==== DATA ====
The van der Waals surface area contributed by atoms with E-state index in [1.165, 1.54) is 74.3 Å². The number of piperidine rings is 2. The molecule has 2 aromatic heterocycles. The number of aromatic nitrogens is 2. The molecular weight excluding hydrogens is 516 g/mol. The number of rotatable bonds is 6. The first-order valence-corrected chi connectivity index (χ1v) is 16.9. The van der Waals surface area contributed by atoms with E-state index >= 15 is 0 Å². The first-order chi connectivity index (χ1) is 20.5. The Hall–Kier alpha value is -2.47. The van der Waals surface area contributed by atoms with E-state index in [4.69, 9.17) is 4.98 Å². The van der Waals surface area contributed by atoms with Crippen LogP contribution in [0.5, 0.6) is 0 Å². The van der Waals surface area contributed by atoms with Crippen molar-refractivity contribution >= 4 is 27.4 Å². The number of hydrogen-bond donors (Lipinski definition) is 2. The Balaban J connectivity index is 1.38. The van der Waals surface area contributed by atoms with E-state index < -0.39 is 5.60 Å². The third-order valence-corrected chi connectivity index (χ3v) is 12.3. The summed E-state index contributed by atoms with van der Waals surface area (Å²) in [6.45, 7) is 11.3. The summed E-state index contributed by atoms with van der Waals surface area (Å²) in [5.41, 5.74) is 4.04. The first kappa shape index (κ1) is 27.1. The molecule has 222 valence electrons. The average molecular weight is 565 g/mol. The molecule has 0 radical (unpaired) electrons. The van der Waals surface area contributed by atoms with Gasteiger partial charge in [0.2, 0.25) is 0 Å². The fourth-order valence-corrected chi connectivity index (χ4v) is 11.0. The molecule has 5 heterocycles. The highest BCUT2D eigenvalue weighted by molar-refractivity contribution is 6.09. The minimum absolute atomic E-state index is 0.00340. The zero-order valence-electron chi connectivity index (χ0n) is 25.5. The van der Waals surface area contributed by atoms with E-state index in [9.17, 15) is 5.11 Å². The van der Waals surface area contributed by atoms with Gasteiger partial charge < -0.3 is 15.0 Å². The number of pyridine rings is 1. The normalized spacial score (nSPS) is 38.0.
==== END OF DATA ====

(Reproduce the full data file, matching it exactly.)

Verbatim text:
The van der Waals surface area contributed by atoms with E-state index in [1.165, 1.54) is 74.3 Å². The number of piperidine rings is 2. The molecule has 2 aromatic heterocycles. The number of aromatic nitrogens is 2. The molecular weight excluding hydrogens is 516 g/mol. The number of rotatable bonds is 6. The first-order valence-corrected chi connectivity index (χ1v) is 16.9. The van der Waals surface area contributed by atoms with E-state index >= 15 is 0 Å². The first-order chi connectivity index (χ1) is 20.5. The Hall–Kier alpha value is -2.47. The van der Waals surface area contributed by atoms with E-state index in [4.69, 9.17) is 4.98 Å². The van der Waals surface area contributed by atoms with Crippen LogP contribution in [0.5, 0.6) is 0 Å². The van der Waals surface area contributed by atoms with Crippen molar-refractivity contribution >= 4 is 27.4 Å². The number of hydrogen-bond donors (Lipinski definition) is 2. The Balaban J connectivity index is 1.38. The van der Waals surface area contributed by atoms with E-state index < -0.39 is 5.60 Å². The third-order valence-corrected chi connectivity index (χ3v) is 12.3. The summed E-state index contributed by atoms with van der Waals surface area (Å²) in [6.45, 7) is 11.3. The summed E-state index contributed by atoms with van der Waals surface area (Å²) in [5.41, 5.74) is 4.04. The first kappa shape index (κ1) is 27.1. The molecule has 222 valence electrons. The average molecular weight is 565 g/mol. The molecule has 0 radical (unpaired) electrons. The van der Waals surface area contributed by atoms with Gasteiger partial charge in [0.2, 0.25) is 0 Å². The fourth-order valence-corrected chi connectivity index (χ4v) is 11.0. The molecule has 5 heterocycles. The highest BCUT2D eigenvalue weighted by molar-refractivity contribution is 6.09. The minimum absolute atomic E-state index is 0.00340. The zero-order valence-electron chi connectivity index (χ0n) is 25.5. The van der Waals surface area contributed by atoms with E-state index in [9.17, 15) is 5.11 Å². The van der Waals surface area contributed by atoms with Gasteiger partial charge < -0.3 is 15.0 Å². The number of pyridine rings is 1. The normalized spacial score (nSPS) is 38.0.